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Old 10-05-2016, 09:23 PM   #15
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Originally Posted by rczap View Post
Well, I was able to replace the cam sensor for bank 1. P0343. Now I am getting the code for the other sensor P0341. At least this one looks easier to replace.
Never ending it seems.
Rich
Quote:
Originally Posted by rczap View Post
Ok so an update on this work. Got past what I was able to do, I took the car into a reputable local shop. I asked them for some diagnostic time. They found the vari cam solenoid is not working. 10 hrs labor so in the bay area that equates to $1775 including the parts. Should I put this kind of money into an engine with almost 200k in mileage?
Did they say which side failed?
Or did they say both sides failed?
Did they use a PST or did they use some other diagnose tool?

If you decide to do one, you should replace both sides. At 200.000 miles i think that is a good idea to replace/inspect both. Maybe you get used ones from a low mileage engine and can replace chain tensioner rails with new ones – see Video from Gelbster.

Concerning what to do: 2004/2005 US cars don't have that f… solenoids.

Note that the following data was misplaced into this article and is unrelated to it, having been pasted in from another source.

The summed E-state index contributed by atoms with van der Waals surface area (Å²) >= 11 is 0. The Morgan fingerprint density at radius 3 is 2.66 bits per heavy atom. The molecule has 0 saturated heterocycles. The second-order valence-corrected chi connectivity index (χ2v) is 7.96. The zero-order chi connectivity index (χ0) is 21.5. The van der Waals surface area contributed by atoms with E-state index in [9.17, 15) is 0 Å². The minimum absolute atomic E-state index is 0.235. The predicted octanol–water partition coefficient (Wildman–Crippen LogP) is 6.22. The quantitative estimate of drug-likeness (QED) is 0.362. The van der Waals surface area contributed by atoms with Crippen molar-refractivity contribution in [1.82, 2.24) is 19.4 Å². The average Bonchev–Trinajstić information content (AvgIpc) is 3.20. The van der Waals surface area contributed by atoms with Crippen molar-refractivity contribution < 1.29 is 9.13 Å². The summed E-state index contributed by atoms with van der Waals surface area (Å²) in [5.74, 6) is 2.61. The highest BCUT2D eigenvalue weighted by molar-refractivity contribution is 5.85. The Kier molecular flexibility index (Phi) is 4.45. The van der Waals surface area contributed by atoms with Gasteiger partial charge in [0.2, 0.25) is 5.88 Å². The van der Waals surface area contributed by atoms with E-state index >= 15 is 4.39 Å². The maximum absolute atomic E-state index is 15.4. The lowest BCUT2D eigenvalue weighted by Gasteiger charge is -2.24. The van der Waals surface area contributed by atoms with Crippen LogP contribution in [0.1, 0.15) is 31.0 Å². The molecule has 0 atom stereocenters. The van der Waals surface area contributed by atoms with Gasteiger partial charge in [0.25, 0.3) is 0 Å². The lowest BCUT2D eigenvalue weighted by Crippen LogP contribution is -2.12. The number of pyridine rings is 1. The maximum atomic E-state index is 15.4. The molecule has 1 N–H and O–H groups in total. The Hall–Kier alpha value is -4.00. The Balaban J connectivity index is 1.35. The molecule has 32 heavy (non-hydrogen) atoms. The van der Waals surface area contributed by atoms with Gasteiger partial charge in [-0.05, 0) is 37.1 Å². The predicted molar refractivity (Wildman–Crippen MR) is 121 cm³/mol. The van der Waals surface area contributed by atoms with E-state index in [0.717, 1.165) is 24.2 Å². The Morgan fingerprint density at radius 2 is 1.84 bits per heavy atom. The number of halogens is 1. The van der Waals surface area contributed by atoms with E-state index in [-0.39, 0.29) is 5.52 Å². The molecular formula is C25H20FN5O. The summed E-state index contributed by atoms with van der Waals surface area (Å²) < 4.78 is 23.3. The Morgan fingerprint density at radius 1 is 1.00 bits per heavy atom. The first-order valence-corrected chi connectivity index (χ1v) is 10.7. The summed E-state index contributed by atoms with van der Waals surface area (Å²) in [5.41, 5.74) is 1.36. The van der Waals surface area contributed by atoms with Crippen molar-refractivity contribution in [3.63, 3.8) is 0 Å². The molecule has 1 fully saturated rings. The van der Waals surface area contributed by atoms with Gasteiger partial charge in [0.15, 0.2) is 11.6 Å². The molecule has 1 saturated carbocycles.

Regards, Markus
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Old 10-06-2016, 05:04 AM   #16
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I have talked to the shop, they did all the tests to make sure this was the culprit. I really appreciate all of the responses. I am a rookie on this forum, but then again I am a rookie Porsche owner as well. I have been on many other forums and it never ceases to amaze me how helpful and knowledgeable the people are. You guys rock!
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Old 10-06-2016, 08:54 AM   #17
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I have all this equipment and use it. But I know very little about the quirks of the M96 despite many Posts and countless hours reading on the subject. I would give this 'needle in a haystack' task to a competent Indie because he will know where/how to check and will have worked on this problem before. I can't imagine the time wasted by starting with a wiring diagram and making a first stumbling attempt at this. Often he will discover other issues while probing. That is the hidden value of a competent Indie - if he is honest.
You'd be amazed how many issues we notice when doing routine servicing - we alert the customer and they are usually very grateful and often become long term customers. We have some who say -yes, they can do the servicing but they bring the car to us just because we look for things that may cause future problems. We even have a phrase for the customer when it is time to sell a problematic/doomed car "CarMax time !"
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Old 10-13-2016, 11:24 AM   #18
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Well the car is back, It ended up needing the whole cam adjuster. But now it passed smog I can drive it and I am a happy camper for sure. They pulled the sump to check for debris from the guide shoes and plus if there was any metal shavings from the IMSB. Seems for now I am good to go enjoy this car!